As the severe economic challenges caused by the coronavirus or Covid-19 show a less favorable development, scientists still argue on how to count patients, and how to assess the medical situation. Revealing was an article in Nature discussing the difference between positive-tested patients and confirmed ones, and how to count them in must-quoted public statistics.

Those debates have a profound impact on the assessment of the disease, the fear for mortality, government action and in the end how long the economic standstill might last.

Positive-tested patients mostly used a nasal test and got – if the result shows corona-related results – a 14-day quarantine to see if they would really develop symptoms, while they might not be sick or contagious at all. Confirmed patients have the disease, are put into isolation. The debate is which groups should be counted in the official statistics. The first group does include a large group of patients who will never develop the disease, so you get a pretty high number of patients in your statistics, and a rather low mortality. The second group has a much higher mortality, but you might also miss cases of patients who do not yet have confirmed symptoms, but can develop the disease later. Either approach has pros and cons, but the problem is that both methods have been used next to each other and cause severe differences in the number of patients and the mortality for the virus. Western media have sometime been accusing China of hiding the real impact of the virus, but there seem also profound scientific assessments underlying different ways of counting patients.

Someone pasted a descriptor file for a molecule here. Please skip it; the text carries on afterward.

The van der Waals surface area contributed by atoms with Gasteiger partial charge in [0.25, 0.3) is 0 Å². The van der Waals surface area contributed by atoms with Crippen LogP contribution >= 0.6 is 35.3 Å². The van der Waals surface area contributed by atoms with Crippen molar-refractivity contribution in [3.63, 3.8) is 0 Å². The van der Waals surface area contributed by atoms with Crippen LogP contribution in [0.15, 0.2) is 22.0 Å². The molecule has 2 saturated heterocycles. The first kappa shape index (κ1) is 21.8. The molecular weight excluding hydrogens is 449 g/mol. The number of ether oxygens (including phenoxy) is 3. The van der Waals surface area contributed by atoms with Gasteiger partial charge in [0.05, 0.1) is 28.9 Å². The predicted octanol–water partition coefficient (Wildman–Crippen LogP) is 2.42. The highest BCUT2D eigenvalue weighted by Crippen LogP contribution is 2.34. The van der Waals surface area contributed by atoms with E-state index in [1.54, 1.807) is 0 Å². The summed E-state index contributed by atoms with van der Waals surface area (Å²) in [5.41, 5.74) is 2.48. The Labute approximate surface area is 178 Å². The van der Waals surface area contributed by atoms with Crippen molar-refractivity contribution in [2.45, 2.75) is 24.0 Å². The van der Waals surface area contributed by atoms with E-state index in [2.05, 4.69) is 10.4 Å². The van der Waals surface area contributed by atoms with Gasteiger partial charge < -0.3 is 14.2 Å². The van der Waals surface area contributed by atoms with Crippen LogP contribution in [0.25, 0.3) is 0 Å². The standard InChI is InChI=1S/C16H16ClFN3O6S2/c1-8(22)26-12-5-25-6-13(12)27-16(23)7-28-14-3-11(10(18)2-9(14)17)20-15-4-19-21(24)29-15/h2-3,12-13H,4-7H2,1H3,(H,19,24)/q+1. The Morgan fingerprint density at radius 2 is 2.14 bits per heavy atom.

That is a key scientific debate, but also has a profound impacts on the fallout of the Covid-19 disease. For China and its international trade relations damage has already been done, but a rising number of cases elsewhere – like Singapore and Japan – signal a possible spread of the virus, depending on the way governments react on the latest scientific debates.

At this stage, for China, we do not see a fast recovery. Yes, it may become better after the virus has come under control, but before production, logistics, tourism and regular business practices have been restored, we might well be late in the summer of 2020. In our event-related business we expect that even if in April planning is back on track, it might easily take two to three months to get things running again. And then we do not take darker scenario’s into account, while come of our clients obvious do.

Do you want to discuss latest developments on the coronavirus and China, and how the China Speakers Bureau can help you in planning future events? Do get in touch.

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